Two professors were pioneers in advocating the prescript that dissertations and theses in African languages had to be written and presented for examination in those languages. This added to the mirth of those who undermined the capacity of our languages to bear the rigour of intellectual discourse.
As far as the cynics were concerned, it did not seem strange that scientific papers, treatises and theses were presented even in Afrikaans, the youngest language on the African continent. Needless to say, the tragedy of it was that we were in the post-Biko black consciousness and post-Césaire Négritude, or should we say the interregnum of both?
The imposition of mother tongue as the medium of instruction by the architects of Bantu education — notwithstanding its ulterior motives — preceded the Asmara Declaration on African Languages and Literatures and the Unesco International Mother Language Day by about half a century. Clause five of the Asmara Declaration conference, which was held in Eritrea from January 11 to 17 in 2000, states: “All African children have the unalienable right to attend school and learn in their mother tongues. Every effort should be made to develop African languages at all levels of education.” International Mother Language Day was proclaimed by the general conference of Unesco in November 1999 and has since been celebrated annually on February 21.
In the interim, between Bantu education on the one hand and the South African constitution of 1996 on the other, one would have thought that paradigms about mother tongue would change, but alas, it was not to be. Research has proven beyond reasonable doubt that South Africans whose mother tongue is not English are confident in affirming the supremacy of English over their languages, hence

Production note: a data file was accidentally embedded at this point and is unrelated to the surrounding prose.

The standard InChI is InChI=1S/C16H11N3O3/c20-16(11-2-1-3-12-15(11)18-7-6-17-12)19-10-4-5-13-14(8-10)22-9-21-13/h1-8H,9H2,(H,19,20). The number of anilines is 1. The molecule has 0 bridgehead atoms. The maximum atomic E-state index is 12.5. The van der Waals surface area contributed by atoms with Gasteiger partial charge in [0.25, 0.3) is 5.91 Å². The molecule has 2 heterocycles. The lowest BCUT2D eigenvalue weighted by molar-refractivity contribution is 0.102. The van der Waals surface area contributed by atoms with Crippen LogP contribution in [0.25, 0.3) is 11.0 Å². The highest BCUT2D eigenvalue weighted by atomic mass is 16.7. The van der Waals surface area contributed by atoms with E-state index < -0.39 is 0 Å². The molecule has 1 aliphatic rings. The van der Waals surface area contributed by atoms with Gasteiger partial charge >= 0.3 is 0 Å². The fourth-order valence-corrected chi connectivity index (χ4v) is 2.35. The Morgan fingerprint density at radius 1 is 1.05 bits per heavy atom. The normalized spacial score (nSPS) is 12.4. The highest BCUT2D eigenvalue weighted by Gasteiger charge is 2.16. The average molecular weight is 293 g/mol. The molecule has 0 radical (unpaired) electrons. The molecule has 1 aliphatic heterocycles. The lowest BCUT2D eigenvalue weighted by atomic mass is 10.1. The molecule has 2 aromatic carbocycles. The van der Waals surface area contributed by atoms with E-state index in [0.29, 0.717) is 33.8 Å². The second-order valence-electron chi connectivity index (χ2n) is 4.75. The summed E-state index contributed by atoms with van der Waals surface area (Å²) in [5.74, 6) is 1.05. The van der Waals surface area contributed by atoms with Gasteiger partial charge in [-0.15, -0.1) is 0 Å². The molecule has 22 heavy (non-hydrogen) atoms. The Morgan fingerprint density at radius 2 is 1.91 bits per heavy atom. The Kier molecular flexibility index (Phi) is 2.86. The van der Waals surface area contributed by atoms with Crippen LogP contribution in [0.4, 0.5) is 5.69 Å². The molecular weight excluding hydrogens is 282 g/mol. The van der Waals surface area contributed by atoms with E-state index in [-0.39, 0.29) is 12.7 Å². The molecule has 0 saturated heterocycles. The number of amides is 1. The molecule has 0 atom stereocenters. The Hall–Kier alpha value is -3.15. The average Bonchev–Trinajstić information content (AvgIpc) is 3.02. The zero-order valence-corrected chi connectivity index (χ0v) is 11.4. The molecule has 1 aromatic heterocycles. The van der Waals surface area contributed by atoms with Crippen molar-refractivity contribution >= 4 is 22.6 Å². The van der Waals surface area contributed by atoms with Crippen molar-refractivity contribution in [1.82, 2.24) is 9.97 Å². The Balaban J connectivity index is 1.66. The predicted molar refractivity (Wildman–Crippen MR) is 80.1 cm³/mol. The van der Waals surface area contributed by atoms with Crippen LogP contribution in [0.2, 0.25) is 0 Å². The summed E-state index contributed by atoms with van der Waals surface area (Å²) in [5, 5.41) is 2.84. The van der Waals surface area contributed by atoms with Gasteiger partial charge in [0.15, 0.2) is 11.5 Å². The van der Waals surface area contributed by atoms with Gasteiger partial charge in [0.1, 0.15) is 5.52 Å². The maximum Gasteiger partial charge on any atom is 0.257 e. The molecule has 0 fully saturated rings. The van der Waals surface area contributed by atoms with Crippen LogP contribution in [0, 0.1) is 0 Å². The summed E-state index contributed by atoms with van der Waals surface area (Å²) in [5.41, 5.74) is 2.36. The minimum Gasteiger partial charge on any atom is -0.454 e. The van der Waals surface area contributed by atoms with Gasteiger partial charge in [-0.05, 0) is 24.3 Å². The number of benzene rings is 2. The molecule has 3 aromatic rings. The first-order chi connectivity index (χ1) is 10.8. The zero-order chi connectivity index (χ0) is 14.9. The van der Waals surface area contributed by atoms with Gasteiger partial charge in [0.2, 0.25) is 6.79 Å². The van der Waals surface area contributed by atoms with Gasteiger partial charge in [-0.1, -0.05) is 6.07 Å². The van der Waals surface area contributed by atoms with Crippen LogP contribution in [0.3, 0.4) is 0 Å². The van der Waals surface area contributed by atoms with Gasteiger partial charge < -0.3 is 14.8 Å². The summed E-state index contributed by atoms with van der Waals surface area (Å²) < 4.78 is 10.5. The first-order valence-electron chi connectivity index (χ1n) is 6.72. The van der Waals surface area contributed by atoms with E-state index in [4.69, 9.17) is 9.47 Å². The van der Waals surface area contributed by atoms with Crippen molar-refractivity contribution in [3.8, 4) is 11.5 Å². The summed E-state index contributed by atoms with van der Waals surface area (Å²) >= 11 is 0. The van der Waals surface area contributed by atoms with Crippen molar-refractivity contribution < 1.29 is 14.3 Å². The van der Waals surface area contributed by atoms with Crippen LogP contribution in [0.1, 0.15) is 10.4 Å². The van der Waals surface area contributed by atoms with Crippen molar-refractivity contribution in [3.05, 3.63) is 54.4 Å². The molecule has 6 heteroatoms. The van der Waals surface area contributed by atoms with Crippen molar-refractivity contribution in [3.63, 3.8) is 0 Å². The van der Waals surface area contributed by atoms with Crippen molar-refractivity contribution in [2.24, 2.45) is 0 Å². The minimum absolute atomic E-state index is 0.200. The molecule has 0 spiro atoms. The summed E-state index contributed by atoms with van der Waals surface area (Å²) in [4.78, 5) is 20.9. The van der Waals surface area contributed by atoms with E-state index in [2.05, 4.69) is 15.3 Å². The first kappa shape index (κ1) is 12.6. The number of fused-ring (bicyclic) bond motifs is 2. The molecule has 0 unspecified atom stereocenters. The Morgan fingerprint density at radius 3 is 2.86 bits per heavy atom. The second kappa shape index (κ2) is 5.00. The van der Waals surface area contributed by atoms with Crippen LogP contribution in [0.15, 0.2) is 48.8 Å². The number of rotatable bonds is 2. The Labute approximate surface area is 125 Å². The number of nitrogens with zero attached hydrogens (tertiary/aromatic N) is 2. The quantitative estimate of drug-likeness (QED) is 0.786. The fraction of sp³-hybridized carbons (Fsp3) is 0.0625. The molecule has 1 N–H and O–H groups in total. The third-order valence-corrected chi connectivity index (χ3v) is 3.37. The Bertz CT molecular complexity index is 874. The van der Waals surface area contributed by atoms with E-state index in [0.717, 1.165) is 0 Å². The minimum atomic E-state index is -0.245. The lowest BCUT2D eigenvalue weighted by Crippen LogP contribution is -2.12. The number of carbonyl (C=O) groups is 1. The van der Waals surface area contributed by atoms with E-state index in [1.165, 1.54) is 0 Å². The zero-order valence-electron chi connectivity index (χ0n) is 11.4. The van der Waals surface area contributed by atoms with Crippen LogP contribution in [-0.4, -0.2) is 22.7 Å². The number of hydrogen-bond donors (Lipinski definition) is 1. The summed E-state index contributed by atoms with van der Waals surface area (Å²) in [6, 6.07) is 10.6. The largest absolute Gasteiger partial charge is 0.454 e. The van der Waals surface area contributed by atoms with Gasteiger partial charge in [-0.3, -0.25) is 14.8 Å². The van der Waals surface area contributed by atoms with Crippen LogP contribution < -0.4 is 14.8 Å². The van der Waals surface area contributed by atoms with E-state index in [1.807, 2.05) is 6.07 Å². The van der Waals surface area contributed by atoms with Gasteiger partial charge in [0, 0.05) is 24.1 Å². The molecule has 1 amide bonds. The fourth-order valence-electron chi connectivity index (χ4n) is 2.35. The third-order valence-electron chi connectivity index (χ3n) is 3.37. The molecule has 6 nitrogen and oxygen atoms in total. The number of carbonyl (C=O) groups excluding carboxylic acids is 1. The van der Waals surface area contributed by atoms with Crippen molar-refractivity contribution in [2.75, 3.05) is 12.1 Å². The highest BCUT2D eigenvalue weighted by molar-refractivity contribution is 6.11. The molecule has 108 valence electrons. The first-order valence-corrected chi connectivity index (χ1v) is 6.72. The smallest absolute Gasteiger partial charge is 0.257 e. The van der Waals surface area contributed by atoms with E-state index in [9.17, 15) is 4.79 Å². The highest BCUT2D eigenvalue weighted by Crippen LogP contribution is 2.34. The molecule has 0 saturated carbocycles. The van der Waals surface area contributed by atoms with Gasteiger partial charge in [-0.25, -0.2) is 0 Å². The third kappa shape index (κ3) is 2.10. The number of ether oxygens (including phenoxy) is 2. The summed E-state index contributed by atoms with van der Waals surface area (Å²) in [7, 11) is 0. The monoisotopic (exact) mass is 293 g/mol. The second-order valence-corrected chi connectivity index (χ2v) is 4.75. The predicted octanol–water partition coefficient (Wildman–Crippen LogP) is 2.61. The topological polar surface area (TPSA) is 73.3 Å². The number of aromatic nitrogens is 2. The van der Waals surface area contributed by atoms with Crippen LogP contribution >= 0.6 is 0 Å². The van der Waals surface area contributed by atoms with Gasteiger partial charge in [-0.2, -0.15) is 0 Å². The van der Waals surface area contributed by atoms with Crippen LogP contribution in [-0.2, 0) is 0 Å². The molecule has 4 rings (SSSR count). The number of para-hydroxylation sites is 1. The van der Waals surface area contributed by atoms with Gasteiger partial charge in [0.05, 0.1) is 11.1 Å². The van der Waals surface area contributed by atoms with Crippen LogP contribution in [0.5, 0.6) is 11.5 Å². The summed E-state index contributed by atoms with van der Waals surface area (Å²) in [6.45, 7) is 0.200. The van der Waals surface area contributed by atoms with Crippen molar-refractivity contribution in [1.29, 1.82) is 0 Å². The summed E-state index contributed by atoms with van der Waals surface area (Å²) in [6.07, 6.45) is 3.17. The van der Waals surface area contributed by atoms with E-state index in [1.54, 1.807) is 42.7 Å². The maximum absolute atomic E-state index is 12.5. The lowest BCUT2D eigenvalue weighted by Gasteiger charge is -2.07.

A major question we did not ask during that Soweto Spring was whether, in place of Afrikaans, we were content with English
a preference for English as the medium of instruction, despite the right accorded by section 29 (2) of the constitution: “Everyone has the right to receive education in the official language or languages of their choice in public educational institutions where that education is reasonably practicable.”
Given the current mindset, such a choice is unlikely to be exercised except by Afrikaans speakers. The stock subterfuge in this regard is that English is the language of the economy. Avaunt! I say.
The suppression and annihilation of African languages and cultures has been the lifeblood of the colonial and neocolonial enterprise. During the 19th century, slave traders and slavers made it a point to render African languages moribund during the Atlantic passage by separating people who spoke the same language and banning the use of their languages and names on the plantations. During the same period the English suppressed Welsh and banished it from schools as the language of instruction; the French used assimilation as their strategy of total linguistic and cultural colonisation; in Russia the languages of all the Soviet republics were suppressed in favour of Russian in education, literature, culture, administration, government and economy, until Mikhail Gorbachev’s perestroika and glasnost in the mid-’80s.
The question we should ask with regard to the significance of International Mother Language Day is: How seriously do we take it? And how will this be manifested in practical implementation instead of hollow pontificating, declarations and proclamations?
Maake is guest professor at the University of Pretoria and a research fellow at the University of South Africa